Monday, April 16, 2018

When Rainy Days are Mondays

When rainy days are Mondays, one of my usual hiking days, I don't let it get me down.  Unless the rain is torrential, my friend Sally and I head out anyway - glad for the fresh air, exercise, freedom from mundane chores, in the beautiful outdoors of Vancouver Island. 

Does anyone else see an elephant in this photo?

Today was one of those rainy Mondays.  It was pouring heavily when I arose, but by eight it had improved somewhat - a steady rain but light and reasonably warm.   We chose one of Nanaimo's urban parks, less than an hour north,  where we knew the trails to be quite sheltered from rain and wind, and quite well maintained to provide safe footing in wet weather. Colliery Dam Park is one of Nanaimo's larger parks, with loop trails around two lakes (dogs permitted off leash around one, on leash around the other), plus numerous little side trails.  The paved, multi-use Parkway Trail also cuts through the park. 

A tranquil spot on one of the side trails

Nanaimo does a stellar job of creating urban parks that have a delightful balance of development and wilderness.  Entering the park, we encountered a small covered picnic area and washrooms, and scattered around part of the first lake were park benches, information boards about the park (maps, history,  vegetation, fish stocking program - fishing is encouraged!),  and attractive landscaping. 

Pumpkinseed fish? A new one to me!
Apparently it is another name for pond perch or sunfish. 

But shortly after crossing the bridge where the water from the lake flows down the channel, we diverged into the forest where one forgets the city is all around - tall trees, duff trails, large moss covered boulders, more rugged lakeshore. 

I have done the main loop trails several times, but this time we chose to explore some of the many side trails, some a little muddier and rockier, and our efforts were rewarded as we discovered things we had not seen before.   Where the park nears a road (heard but not seen), and just after we had crossed over a narrow rushing stream on an interesting little bridge, we saw a side trail and decided to check it out.  A splash of colour down below beckoned us, and that was when we saw a graffiti bedecked tunnel . 

As we were admiring the colourful work, we suddenly spotted a man and dog come out of the tunnel and realized it was not merely a passage for the water heading to the lake but also a pedestrian underpass.  We scrambled back up to the main trail, crossed the bridge again and scrambled back down to check it out.

The tunnel was lined on both sides with art work - this was not the swear-laden graffiti of young punks defacing post boxes and bus shelters, but graffiti created by some artists quite talented in their own genre of art.  I must confess I have no objections to this type of graffiti on otherwise boring and ugly cement tunnels.

Art in the Park - presumably done when the water was lower. 
That face above the blue was truly remarkable, with a 3-D quality to it! 

The tunnel, long and unlit, provided artistic inspiration itself as daylight and spring growth at the far end begged to be photographed:

The light at the end of the tunnel
We walked through the tunnel and discovered trails on the other side, but chose to leave them to explore another day - in part because we would have had to cross some very wet rocks to go any further.  Those trails will be better left for summer or early fall, when the water is lower.

We returned back through the tunnel and up to the main trail, and continued back on the return side of our lake loop.  Along the trail were many trillium in bloom, and down by the creeks and lake was skunk cabbage, aka bears' salad bar or swamp lanterns.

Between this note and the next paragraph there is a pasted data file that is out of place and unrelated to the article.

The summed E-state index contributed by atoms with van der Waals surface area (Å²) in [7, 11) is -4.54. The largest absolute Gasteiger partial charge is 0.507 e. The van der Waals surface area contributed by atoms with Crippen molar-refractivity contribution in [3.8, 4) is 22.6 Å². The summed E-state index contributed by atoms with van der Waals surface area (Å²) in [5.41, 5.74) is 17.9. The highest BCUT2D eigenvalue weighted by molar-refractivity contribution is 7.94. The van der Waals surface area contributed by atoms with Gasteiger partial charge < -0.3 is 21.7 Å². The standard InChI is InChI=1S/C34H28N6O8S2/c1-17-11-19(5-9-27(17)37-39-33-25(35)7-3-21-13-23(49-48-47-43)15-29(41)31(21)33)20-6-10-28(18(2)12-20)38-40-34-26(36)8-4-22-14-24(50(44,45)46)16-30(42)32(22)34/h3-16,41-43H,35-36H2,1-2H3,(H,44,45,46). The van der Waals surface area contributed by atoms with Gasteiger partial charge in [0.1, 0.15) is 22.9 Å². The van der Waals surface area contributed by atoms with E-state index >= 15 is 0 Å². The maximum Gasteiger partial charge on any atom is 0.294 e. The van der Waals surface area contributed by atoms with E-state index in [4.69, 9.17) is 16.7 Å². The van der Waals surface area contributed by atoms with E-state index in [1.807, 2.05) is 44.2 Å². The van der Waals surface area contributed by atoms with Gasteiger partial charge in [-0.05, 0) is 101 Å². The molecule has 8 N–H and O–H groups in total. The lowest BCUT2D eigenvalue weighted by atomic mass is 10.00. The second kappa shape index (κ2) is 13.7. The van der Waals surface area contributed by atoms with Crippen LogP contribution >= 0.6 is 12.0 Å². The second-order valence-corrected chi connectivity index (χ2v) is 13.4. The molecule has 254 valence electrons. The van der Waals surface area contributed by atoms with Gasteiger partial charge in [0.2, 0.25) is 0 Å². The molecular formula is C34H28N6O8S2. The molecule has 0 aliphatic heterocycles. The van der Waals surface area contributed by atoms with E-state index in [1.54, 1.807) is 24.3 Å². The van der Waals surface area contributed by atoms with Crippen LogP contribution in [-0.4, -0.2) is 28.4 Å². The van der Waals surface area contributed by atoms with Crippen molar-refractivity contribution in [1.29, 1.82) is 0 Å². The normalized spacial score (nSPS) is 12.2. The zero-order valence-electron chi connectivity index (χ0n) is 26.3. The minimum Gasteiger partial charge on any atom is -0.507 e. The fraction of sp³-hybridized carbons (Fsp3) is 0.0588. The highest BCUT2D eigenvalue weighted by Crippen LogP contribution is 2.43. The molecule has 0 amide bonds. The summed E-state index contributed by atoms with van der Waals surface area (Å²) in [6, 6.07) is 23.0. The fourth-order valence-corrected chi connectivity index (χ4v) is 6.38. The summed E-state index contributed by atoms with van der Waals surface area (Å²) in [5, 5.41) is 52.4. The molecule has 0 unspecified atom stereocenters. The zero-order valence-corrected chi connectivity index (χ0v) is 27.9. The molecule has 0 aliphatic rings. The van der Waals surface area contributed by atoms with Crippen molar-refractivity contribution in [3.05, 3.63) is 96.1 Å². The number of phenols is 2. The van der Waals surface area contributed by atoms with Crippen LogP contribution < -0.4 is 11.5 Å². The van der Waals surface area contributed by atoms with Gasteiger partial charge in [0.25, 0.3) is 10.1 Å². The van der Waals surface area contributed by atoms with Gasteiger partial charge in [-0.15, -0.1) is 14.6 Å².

Skunk Cabbage/Swamp Lantern

We located one of the lesser traveled trails paralleling the main trail but below it, closer to the Chase River and lakeside.  It was there that a short side trip found us gazing upon large patches of fawn lilies everywhere we looked.  This beautiful cluster was on a mossy cliff above the river:

Fawn lilies - or fairy umbrellas?

Fawn lilies

Eventually, we joined back up with the main trail once again, at a point where a newer footbridge had been built right on top of the old one.  I envisioned frogs and snakes and rabbits making their way across the stream along their own private walkway.

A walkway above for humans and dogs, and one below for smaller critters? 
We made our way back to our starting point, where we enjoyed our lunch in the clean, covered picnic shelter while we gazed at the lake and the lightly falling rain.

Both glad we had come, for we were none the worse for the weather and considerably better for the hike!

Monday, April 9, 2018


Selfie of the lazy blogger?

No, it's not me!  Sure, there may be days when I move at about the same speed, and certainly there's times when I want to do nothing more than munch away all day long.  But that wasn't the case today.  I photographed this slug while on yet another amazing hike.  The seeds he is chowing down on were put there for the red squirrels by a volunteer at the nature sanctuary where we were hiking.  More to come soon!

Sunday, April 1, 2018

Welcome our new bunny!


(My mama made me do it - Maggie)
Happy Easter from Jean, Maggie and Allie.

Friday, March 30, 2018

Just Do It

You know how, sometimes, when there is a big messy job to do, you just put it off and put it off because you don't know where to start?  Well, that's what my month of blogging has been like.  I've been going on hikes and walks (beyond our usual daily walks around town and on the seawalk) several times a week for the past several weeks.  Different people.  Different dogs.  Different places. Most times I take the camera.  Most times I come home too tired to do anything more than post a few photos on facebook.  And then I stare at computer as the days and days of photos pile up and think "How the heck am I going to weave these into a decent blog post?"

Well, sometimes you have to scrap the big picture and just do one tiny piece.  So, instead of going with my original plan to integrate a bunch of hikes, I'm just going to start where I'm at right now - and maybe we'll get back to the others and maybe we wont.  Sometimes ya gotta "Just Do It".

Yeah, mom, cuz your readers wanna see my HAPPY face!

So... today Pat and the poms and Maggie and me did an easy walk at the Cowichan Bay estuary - a flat trail of a little over a kilometer each way, dogs allowed on leash only (most obeyed, though we did see a handful of people who sadly hadn't learned how to read the many signs).  It is a refuge for birds, and there were many there this sunny day.  The first to welcome us were the redwinged blackbirds - harbingers of spring, vocal chatterboxes, calling for their mates.

Then there were various ducks and geese, swallows and kingfishers, and of course the pretty little hummingbirds that stay on our island year round: